Tuesday, December 02, 2003

Smart move -- with an asterisk. Boston mayor Tom Menino wants to reduce the ticky-tacky factor at historic Faneuil Hall, and replace souvenir shops with a first-class National Parks Service visitors center. Donovan Slack has the story in today's Globe.

On the face of it, this sounds like a terrific idea. There's something cheesy about letting the first floor of Faneuil Hall -- one of our cradles of liberty -- be used as a junk emporium.

But I pulled up short when I saw this old quote from Frank Jones, who was involved in similar efforts in 1990: "We're trying to raise Faneuil Hall to the same level of consciousness as Independence Hall and the Statue of Liberty."

I hope Menino doesn't intend to pursue that particular vision. One of the things that makes Boston's historic sites so compelling -- and so different from those in other cities, including Philadelphia -- is that they are still being used, and are not simply monuments to the past.

The reverential hush that surrounds Independence Hall, with its velvet-roped exhibits of where the founders met and debated, may be appropriate to that particular venue. But I'd hate to see the same thing happen in Boston.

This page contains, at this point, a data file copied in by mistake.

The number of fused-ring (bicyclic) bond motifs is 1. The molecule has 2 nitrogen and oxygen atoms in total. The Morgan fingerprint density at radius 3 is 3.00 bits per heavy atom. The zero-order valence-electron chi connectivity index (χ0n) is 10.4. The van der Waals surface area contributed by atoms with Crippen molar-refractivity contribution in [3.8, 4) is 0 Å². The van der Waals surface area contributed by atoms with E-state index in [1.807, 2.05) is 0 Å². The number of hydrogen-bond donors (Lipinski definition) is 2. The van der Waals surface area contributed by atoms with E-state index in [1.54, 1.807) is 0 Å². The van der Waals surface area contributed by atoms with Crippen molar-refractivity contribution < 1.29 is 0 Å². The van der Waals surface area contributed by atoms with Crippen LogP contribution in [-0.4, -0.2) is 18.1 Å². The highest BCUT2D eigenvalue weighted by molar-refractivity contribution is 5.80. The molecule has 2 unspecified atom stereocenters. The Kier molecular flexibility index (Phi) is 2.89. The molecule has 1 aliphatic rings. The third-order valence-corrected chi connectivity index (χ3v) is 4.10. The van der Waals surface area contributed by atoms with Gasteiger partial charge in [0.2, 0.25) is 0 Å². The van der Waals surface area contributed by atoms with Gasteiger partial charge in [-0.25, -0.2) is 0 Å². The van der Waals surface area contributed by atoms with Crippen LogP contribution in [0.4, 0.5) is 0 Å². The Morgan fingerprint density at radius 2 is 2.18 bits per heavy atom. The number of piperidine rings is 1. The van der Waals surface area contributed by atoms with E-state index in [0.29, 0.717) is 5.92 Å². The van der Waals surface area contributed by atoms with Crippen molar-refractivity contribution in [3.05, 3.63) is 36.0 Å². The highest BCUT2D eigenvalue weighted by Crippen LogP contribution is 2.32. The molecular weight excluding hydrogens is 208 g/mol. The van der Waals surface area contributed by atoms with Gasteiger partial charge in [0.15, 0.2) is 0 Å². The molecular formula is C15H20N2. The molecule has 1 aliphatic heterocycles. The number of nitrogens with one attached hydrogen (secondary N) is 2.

For that matter, the National Parks Service hasn't exactly done a kick-ass job at the current visitors center, at the Old State House, which has the feel of a little-noted afterthought.

Before moving ahead, Menino needs a commitment that things will be a lot different if the agency relocates to Faneuil Hall.

Why don't we just go back to paper ballots? I'm serious. We'd have to wait longer for the results. But the problems of technology appear to be insurmountable.

New York Times columnist Paul Krugman today writes about the massive potential for fraud that exists with touch-screen voting machines, which leave no paper trail. It wouldn't be difficult to program such a machine to throw an extra vote to Candidate X for every 20 ballots that are cast.

The best question comes from Congressman Rush Holt, of New Jersey, who has filed legislation requiring both a paper trail and open software standards. When told by opponents of his bill that there has never been a problem with the new technology, Holt asked, "How do you know?"

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